Creative is the latest company that is ‘evolving eReaders’ and turning them into supposedly evolved eReaders that provide ‘videos, pictures, text and services in one device’.
Asus, Creative, MSI, etc. are all playing this card and thinking this will differentiate them.
However, here’s a question –
At the point that an eReader provides videos, pictures, text and services doesn’t it become a Netbook?
Asus and MSI in particular are netbook companies – are they just trying to take advantage of the eReader market by selling us renamed netbooks?
Where does the Future of eReaders lie?
To be more precise, what is the direction of evolution of eReaders –
- Is it that eReaders will maintain their reading focus and become more specialized and more suited for reading and eInk will evolve to give us color and faster refreshes and more reading related features?
- Or is it that eReaders will morph into Netbooks or Tablets that are decent enough for reading and also let us do a lot more?
It’s an important question because there’s a war going on for the future of eReading that will decide whether or not books survive.
On one side we have –
Amazon, B&N, Sony and other companies that have dedicated reading devices that also happen to do a few reading related things.
And on the other side we have –
Asus, Apple, MSI, and other companies that want to build a general device that is ‘good enough’ for reading.
Which side is going to win out? What sort of future could we expect?
eReaders evolve into Netbooks
This is (unfortunately, in my opinion) looking likelier every day.
It’s a perception problem. Take a normal reader and offer him two value propositions –
- A dedicated eReader that is 90/100 for reading and 10/100 for 5 other things.
- A do-everything device that is 75/100 for reading and also 75/100 for 4 other things.
The latter will be more tempting for a lot of people. What makes it worse is that the current state of eInk means eReaders aren’t even a 90/100 yet.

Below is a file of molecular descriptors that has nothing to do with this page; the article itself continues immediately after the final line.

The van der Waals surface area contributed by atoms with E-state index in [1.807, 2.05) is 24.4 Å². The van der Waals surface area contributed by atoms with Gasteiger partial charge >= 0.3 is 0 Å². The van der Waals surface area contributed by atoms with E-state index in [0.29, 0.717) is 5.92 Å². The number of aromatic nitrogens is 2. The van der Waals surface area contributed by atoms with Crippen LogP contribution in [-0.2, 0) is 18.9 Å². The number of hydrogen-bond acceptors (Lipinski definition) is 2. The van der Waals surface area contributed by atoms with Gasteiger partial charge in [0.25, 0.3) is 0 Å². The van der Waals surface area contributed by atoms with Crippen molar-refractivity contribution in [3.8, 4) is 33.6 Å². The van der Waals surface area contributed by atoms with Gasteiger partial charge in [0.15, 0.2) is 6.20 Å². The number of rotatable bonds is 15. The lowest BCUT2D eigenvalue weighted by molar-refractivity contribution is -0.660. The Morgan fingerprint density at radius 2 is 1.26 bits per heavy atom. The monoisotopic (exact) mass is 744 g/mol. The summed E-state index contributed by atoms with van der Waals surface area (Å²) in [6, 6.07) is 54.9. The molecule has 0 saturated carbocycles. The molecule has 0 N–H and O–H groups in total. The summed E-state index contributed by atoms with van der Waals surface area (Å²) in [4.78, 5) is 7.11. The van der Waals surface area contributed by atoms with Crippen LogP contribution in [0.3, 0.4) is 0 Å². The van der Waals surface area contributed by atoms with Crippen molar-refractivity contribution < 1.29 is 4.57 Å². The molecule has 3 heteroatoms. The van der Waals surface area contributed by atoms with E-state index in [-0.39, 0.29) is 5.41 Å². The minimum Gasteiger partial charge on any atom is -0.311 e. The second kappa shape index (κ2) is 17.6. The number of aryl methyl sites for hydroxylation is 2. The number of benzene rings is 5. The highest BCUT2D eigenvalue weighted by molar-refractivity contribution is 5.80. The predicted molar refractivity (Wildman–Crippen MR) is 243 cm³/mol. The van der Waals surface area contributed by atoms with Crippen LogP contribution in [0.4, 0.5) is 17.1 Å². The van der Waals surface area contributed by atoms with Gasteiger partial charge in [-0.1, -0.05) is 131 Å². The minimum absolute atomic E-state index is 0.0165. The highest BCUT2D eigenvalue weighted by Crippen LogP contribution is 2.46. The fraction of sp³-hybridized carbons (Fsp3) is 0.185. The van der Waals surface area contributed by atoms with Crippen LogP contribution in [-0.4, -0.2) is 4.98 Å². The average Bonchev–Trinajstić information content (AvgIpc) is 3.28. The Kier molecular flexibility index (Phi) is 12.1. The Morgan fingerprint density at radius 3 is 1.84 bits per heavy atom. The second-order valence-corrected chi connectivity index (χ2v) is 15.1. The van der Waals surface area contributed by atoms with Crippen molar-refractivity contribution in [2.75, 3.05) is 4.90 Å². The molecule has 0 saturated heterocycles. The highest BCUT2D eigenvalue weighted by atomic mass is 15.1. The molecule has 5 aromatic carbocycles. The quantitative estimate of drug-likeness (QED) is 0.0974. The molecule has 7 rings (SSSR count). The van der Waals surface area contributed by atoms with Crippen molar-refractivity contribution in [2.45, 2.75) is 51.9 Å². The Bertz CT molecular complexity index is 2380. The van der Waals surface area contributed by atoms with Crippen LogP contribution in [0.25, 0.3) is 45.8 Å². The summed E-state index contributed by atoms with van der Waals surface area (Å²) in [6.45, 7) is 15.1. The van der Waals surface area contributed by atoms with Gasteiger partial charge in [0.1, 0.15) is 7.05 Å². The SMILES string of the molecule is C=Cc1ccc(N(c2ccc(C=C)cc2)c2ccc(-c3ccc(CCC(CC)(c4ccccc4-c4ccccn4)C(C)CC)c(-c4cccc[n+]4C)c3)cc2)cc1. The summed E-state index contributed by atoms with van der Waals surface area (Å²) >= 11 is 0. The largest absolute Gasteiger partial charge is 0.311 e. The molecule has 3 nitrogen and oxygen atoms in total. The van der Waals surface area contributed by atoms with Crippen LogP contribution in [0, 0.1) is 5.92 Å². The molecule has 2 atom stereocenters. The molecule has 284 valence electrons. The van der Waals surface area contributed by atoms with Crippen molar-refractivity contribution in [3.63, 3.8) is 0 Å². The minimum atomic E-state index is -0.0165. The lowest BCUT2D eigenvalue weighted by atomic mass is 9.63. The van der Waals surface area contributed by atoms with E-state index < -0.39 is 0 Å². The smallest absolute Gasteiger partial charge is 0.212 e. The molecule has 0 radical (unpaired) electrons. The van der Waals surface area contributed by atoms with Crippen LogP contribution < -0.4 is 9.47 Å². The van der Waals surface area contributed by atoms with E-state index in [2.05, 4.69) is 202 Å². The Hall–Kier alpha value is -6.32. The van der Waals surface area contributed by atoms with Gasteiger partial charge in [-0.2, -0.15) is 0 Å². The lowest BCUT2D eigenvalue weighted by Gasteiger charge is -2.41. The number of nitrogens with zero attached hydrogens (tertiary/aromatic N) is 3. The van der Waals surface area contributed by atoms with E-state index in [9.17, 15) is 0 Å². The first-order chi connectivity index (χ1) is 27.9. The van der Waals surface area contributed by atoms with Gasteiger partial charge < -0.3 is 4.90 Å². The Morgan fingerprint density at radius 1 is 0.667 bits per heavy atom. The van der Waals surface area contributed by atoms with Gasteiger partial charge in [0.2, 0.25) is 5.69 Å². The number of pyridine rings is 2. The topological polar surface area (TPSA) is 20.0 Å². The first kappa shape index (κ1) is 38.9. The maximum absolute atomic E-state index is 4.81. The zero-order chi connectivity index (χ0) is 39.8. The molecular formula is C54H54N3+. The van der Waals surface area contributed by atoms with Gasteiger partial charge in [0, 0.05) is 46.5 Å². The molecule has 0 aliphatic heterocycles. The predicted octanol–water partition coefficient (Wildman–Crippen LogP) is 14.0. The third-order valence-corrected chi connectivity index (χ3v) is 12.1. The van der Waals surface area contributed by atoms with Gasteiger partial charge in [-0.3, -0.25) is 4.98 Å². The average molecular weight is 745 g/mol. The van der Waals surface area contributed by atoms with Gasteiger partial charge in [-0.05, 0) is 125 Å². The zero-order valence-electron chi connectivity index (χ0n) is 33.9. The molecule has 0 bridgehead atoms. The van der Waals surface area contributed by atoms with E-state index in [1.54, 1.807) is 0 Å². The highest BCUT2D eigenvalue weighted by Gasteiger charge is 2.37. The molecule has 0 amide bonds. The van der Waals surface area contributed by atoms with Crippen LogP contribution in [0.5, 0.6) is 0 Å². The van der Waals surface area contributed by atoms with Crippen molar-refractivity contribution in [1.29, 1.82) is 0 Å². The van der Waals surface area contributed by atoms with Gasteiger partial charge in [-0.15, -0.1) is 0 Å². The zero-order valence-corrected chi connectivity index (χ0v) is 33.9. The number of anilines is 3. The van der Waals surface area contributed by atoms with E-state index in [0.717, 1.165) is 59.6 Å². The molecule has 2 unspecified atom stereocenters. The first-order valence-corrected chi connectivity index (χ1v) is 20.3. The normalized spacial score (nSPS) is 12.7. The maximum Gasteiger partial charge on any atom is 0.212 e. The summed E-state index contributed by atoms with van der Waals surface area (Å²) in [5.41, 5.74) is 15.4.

Throw in a few more factors –
- All-purpose device companies are doing a much better job of advertising their ability to do everything (including reading) than dedicated eReader companies are doing. Apple alone has a budget of half a billion. Asus and MSI and Dell (when its reading tablet is released) will all throw in big marketing money.
- Most do-everything devices will piggy back on subscription services. It’s not the Debt of Free – but it’s very, very similar. A $100 device for which you pay $100 a month for 2 years seems cheaper than a $259 eReader. You can’t even point out that it’s bad for customers because committment and consistency means people delude themselves into believing that $100 + $2,400 is better than any other option.
Note: One of the things that people refuse to acknowlege is that they can be (or are) influenced. Its almost as if its in our wiring to refuse to see we’ve been misled when we are. Some sort of happiness defence.
Which means that Asus and Dell and Apple spending billions on advertising could convince a lot of people of just about anything and those people would stick to those beliefs even in the face of evidence.
It’s just a tough, tough battle for the future of reading now that the Giants are coming in.
Where would it leave reading and dedicated eReaders if netbooks became the mainstream eReaders?
As a niche. Perhaps 20 to 40 million device sales a year.
eReaders evolve into Super eReaders
In many ways the only future for eReaders is to replace paper. Any lesser ambition (and any lesser amount of effort and drive) will make them vulnerable to do-everything devices and kill them.
If eReaders focus a lot of R&D resources on evolving eInk and adding new features and being aggressive we will get –
- Super eReaders that offer a 95/100 reading experience that do-everything devices just can’t match.
- Enough reading related functionality to make eReaders a more attractive value proposition than do everything devices that happen to let you read.
- New killer features like Read To Me and a full blown LendMe feature (personally don’t see publishers allowing this).
It’s a strange way of thinking of strategy i.e.
For a niche you suddenly have giants moving in so try to expand that niche into something huge.
However, that’s the most effective.
An Apple Slate might win the battle to be the ‘ebook reading device’ of the masses. However, there is no way it can replace paper. ePaper, on the other hand, can and will.
In a way it would be a move of sheer brilliance – to take on devices that are trying to do everything by doing something super basic and a foundation element.
Could a touchscreen Apple Slate ever replace a notebook and a textbook and a Journal i.e. reading and writing? Who knows.
However, a dedicated reading and writing device would be able to get there first and then the size of your market expands from books to paper.